The downstairs area was more like a typical local museum, with some history of the area (illustrated in part by that frightening mannequin), both Aboriginal (I most enjoyed learning about mythical monsters, like bunyips and mindi) and European, and information about local industries other than whaling (which weren’t as interesting as whaling). There was also a special gallery dedicated to local men who served in WWI, which was probably the most nicely-put together part of this downstairs area. I really liked reading about the wartime experiences of some of the locals.
There were also a few random things scattered about outside, like whale skulls and bits of boaty equipment, and a little lighthouse. You weren’t allowed up the stairs of the lighthouse, but there was a small exhibit on the ground floor about lighthouse keepers that I found fascinating (mostly about the perils of living in such an isolated, weather-beaten environment, especially for men who brought their wives and children along) and wished it had a bit more information.
Though I think some elements of the downstairs galleries could have used a bit of work to make them as interesting as the rest of it (there was just too much signage in the one room, and most of it was quite dull, about tools used in various industries), and $10 was probably a bit steep, I did genuinely enjoy the whaling galleries quite a bit more than those at the Whaling Museum at Butler Point, so I’ll give them 3/5 for that, although they need to sort out some of the other stuff, like that lame movie room.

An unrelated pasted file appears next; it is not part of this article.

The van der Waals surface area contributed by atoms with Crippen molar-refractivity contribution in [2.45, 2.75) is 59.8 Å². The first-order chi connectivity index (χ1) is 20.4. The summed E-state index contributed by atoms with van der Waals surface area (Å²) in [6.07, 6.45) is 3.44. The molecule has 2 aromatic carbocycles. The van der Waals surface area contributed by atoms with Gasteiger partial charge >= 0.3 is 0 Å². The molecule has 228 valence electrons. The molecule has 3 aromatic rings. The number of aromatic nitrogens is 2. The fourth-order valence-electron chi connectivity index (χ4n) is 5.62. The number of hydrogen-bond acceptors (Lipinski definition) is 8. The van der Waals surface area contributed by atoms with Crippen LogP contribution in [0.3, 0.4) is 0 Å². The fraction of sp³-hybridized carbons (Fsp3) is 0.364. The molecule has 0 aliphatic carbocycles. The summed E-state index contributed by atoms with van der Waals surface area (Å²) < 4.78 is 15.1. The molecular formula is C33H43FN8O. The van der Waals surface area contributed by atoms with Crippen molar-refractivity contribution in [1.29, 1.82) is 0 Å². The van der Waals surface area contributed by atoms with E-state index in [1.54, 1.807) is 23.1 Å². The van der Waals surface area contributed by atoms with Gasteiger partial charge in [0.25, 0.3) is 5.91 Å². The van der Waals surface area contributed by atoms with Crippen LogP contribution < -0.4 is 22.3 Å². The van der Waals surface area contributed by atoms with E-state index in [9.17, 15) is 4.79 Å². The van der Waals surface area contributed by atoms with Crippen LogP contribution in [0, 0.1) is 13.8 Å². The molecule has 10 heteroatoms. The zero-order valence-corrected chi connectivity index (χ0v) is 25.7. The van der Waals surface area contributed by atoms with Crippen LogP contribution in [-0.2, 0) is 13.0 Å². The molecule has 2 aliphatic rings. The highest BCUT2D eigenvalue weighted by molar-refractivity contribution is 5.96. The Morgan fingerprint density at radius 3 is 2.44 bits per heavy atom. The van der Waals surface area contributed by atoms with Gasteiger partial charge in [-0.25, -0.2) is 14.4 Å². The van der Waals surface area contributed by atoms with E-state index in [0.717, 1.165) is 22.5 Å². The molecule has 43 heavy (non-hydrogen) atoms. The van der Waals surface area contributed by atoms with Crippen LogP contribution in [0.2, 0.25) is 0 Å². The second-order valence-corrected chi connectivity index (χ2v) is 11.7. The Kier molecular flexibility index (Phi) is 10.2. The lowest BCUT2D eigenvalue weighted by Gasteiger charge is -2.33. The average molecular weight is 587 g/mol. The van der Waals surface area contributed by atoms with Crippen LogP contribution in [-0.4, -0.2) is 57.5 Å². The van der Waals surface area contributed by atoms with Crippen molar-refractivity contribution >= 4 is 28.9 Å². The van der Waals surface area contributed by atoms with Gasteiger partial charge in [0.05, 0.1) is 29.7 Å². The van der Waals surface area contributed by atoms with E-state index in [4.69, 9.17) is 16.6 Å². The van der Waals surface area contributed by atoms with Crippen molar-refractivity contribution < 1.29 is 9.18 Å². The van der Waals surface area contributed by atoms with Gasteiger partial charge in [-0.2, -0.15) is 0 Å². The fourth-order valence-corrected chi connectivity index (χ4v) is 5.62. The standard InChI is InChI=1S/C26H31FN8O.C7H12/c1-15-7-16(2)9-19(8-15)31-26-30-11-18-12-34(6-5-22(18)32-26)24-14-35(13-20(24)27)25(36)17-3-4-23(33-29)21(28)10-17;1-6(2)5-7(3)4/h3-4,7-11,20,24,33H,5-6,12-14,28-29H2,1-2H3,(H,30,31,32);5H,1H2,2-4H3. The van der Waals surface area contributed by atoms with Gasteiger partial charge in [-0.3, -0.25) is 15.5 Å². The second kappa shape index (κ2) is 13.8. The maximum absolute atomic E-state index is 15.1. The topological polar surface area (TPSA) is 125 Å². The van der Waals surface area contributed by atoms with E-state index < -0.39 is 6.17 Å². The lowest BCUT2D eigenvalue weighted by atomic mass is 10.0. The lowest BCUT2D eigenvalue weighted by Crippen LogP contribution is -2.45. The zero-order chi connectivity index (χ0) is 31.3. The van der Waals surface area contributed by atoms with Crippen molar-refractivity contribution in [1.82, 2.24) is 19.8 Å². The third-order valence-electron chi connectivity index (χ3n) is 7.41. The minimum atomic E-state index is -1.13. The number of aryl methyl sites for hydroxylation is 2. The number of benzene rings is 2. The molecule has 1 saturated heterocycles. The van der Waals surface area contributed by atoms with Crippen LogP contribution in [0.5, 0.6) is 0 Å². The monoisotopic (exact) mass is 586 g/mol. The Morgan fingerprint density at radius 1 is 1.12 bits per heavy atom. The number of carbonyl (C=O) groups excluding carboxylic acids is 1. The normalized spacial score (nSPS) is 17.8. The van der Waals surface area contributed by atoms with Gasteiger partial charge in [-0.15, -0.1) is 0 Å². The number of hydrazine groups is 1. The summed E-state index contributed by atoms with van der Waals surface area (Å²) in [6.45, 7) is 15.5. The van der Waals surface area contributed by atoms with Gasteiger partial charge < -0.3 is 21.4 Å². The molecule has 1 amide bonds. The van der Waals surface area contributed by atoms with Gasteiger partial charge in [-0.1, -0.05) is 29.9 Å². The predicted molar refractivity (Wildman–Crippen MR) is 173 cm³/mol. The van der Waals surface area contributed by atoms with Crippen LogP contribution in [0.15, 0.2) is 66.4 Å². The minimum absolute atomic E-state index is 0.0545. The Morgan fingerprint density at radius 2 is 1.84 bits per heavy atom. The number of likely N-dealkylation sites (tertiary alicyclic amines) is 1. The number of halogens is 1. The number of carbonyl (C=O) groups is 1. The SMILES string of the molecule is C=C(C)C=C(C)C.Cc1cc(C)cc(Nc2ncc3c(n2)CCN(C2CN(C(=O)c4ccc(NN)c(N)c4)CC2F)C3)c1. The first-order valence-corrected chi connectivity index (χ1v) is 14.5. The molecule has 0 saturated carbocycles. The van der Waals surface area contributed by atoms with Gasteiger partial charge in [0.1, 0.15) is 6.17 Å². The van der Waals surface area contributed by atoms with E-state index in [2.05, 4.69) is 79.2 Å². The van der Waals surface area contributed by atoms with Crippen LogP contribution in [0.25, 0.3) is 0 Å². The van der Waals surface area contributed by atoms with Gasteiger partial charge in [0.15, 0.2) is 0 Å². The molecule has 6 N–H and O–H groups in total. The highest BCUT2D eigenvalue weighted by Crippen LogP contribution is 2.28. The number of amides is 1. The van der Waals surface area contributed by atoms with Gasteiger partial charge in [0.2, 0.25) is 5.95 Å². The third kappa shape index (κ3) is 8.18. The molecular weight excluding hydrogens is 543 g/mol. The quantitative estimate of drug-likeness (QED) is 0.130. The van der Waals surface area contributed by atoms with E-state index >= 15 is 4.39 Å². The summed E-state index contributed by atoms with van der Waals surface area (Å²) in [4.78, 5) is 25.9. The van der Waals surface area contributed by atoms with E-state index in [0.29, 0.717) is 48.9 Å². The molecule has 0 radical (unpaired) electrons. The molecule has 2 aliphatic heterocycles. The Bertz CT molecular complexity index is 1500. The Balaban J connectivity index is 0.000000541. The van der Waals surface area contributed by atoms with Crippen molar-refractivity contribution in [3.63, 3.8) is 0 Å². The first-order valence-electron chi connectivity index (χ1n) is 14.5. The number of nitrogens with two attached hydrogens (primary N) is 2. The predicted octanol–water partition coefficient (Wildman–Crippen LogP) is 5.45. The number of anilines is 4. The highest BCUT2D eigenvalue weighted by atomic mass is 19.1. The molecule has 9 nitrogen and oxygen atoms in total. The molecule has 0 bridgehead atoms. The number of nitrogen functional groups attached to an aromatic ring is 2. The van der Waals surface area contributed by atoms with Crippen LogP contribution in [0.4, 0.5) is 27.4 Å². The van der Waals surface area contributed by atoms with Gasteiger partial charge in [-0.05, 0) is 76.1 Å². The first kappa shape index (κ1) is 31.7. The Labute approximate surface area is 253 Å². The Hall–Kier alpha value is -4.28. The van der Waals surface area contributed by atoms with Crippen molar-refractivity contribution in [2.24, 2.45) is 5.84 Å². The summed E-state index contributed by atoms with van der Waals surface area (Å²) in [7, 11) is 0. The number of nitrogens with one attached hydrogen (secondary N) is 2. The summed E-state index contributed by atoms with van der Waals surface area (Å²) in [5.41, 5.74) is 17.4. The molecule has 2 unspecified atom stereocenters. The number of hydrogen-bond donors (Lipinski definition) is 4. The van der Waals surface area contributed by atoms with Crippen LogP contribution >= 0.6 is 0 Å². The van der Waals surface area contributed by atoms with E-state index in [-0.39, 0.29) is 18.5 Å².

Because I don’t think it merits a whole post, but I wanted to share it with you, I’m going to talk about Wilsons Promontory a bit here as well. It is the southernmost point of mainland Australia (and about a six hour drive from Eden…we went here the next day after lots more driving!) and had a variety of walks, but because we still had a lot of driving ahead of us (it is a LONG way from Sydney to Melbourne), we opted only to do the wildlife walk. The problem with a wildlife walk in Australia is that many of the animals that live here are terrifying. Case in point: emus. I don’t know, I just don’t trust a bird that big. Like, what are they up to that makes them have to be so big? I’m not quite as scared of emus as I am of cassowaries (which fortunately don’t live anywhere near the parts of Australia we visited, though I did see a couple at the zoo), but I was still pretty freaked out to see a bunch of them just roaming around where we parked our car. I definitely gave them plenty of space when heading to the trail. However, it wasn’t just emus, or else I wouldn’t be telling you about it. Nope, Wilsons Promontory also has kangaroos and wombats (and wallabies, though we didn’t see any). The kangaroos were cute, and it was neat to see them in the wild (despite their stubborn refusal to actually hop about. They were just doing a lazy walk where they put their front paws down and kind of dragged their legs behind them), but I was especially charmed by the wombats. They are adorable fat little balls of fluff that waddle around and fart, and it was worth detouring here just to see them (we saw two different ones, I was pretty excited!), so I’d definitely recommend stopping here if you’re driving through Victoria!